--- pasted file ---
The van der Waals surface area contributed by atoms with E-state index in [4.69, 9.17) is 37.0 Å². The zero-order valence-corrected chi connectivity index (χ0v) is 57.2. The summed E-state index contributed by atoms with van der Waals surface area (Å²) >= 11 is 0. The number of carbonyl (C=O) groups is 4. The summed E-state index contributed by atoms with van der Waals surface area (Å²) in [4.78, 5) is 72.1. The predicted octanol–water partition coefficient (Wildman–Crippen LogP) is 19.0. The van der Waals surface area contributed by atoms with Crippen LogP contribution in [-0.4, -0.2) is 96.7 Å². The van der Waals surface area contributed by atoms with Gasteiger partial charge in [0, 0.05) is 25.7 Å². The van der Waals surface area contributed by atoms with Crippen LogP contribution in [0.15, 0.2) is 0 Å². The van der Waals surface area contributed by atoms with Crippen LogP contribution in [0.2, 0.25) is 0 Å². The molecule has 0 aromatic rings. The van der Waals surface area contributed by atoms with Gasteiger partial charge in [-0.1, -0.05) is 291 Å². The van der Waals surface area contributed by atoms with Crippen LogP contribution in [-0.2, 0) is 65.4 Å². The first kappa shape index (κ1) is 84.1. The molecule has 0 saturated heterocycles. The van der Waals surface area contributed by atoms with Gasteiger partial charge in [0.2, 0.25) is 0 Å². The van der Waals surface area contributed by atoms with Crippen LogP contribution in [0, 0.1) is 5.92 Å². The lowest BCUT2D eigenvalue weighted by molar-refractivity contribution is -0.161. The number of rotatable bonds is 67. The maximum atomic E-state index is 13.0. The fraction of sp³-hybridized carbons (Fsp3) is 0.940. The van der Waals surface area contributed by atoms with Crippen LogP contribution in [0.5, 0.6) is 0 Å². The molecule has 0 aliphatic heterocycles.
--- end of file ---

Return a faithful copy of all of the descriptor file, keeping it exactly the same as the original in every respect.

The van der Waals surface area contributed by atoms with E-state index in [4.69, 9.17) is 37.0 Å². The zero-order valence-corrected chi connectivity index (χ0v) is 57.2. The summed E-state index contributed by atoms with van der Waals surface area (Å²) >= 11 is 0. The number of carbonyl (C=O) groups is 4. The summed E-state index contributed by atoms with van der Waals surface area (Å²) in [4.78, 5) is 72.1. The predicted octanol–water partition coefficient (Wildman–Crippen LogP) is 19.0. The van der Waals surface area contributed by atoms with Crippen LogP contribution in [-0.4, -0.2) is 96.7 Å². The van der Waals surface area contributed by atoms with Gasteiger partial charge in [0, 0.05) is 25.7 Å². The van der Waals surface area contributed by atoms with Crippen LogP contribution in [0.15, 0.2) is 0 Å². The van der Waals surface area contributed by atoms with Crippen LogP contribution in [0.2, 0.25) is 0 Å². The molecule has 0 aromatic rings. The van der Waals surface area contributed by atoms with Gasteiger partial charge in [-0.1, -0.05) is 291 Å². The van der Waals surface area contributed by atoms with Crippen LogP contribution in [-0.2, 0) is 65.4 Å². The first kappa shape index (κ1) is 84.1. The molecule has 0 saturated heterocycles. The van der Waals surface area contributed by atoms with Gasteiger partial charge in [0.2, 0.25) is 0 Å². The van der Waals surface area contributed by atoms with Crippen LogP contribution in [0, 0.1) is 5.92 Å². The lowest BCUT2D eigenvalue weighted by molar-refractivity contribution is -0.161. The number of rotatable bonds is 67. The maximum atomic E-state index is 13.0. The fraction of sp³-hybridized carbons (Fsp3) is 0.940. The van der Waals surface area contributed by atoms with Crippen LogP contribution in [0.5, 0.6) is 0 Å². The molecule has 0 aliphatic heterocycles.